The Prop A General Obligation Bond was originally touted as a transportation bond. Now, TV/ campaign literature’s new pitch is “Prop A will improve pedestrian safety”—-even as the SFMTA Board unilaterally issues $89 million of new revenue bonds for pedestrian safety, street improvements and Muni capital projects without voter approval. SFMTA has issued revenue bonds of $170 million in 2011 and $150 million in 2013. Incurring debt without a plan, bonds alone will NOT create a citywide integrated Muni system. Vote No on Prop A!
SFMTA Board of Directors, Tuesday, October 21, 2014 Agenda
11. Approving the issuance of SFMTA Revenue Bonds in an amount not greater than $89,560,000 to make improvements to pedestrian safety and transit signals, Muni transit system safety, Complete Street capital improvements, facility and Transit Fixed Guideway improvements and procure Light Rail Vehicles; approving the Official Statement, Bond Purchase Contract form and the Continuing Disclosure Certificate and authorizing the expenditure of proceeds from the Bonds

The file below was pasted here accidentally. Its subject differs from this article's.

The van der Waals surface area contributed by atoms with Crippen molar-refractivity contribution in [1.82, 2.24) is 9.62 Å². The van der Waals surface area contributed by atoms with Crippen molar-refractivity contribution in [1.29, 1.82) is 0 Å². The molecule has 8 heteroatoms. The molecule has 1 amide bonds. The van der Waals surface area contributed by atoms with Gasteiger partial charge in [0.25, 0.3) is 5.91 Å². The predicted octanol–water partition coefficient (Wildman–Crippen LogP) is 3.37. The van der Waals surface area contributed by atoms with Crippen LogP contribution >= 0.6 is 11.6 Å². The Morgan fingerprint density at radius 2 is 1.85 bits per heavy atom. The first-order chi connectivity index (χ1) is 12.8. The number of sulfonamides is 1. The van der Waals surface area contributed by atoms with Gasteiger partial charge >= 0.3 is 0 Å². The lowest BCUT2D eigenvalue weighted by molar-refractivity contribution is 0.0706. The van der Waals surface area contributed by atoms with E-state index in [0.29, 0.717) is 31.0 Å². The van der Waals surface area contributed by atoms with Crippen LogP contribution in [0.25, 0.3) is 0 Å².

REVENUE BOND REPORT: http://www.sfmta.com/sites/default/files/agendaitems/2014/10-21-14%20Item%2011%20Issuance%20of%20Bonds%20for%20infrastructure%20improvements.pdf
SPECIAL INTEREST MONEY
Requested by the Mayor, tech companies, developers and corporations have written checks of $200,000, $105,000, $50,000, $49,999, $49,500… for a total of $1,294,391 to the Prop A campaign. Those who got blank checks from the City likely need to return the favor. If bigwigs donated money to Muni every year, we wouldn’t need a bond measure and debt. Vote No on A!
MUNI MUST HAVE A VISIONARY PLAN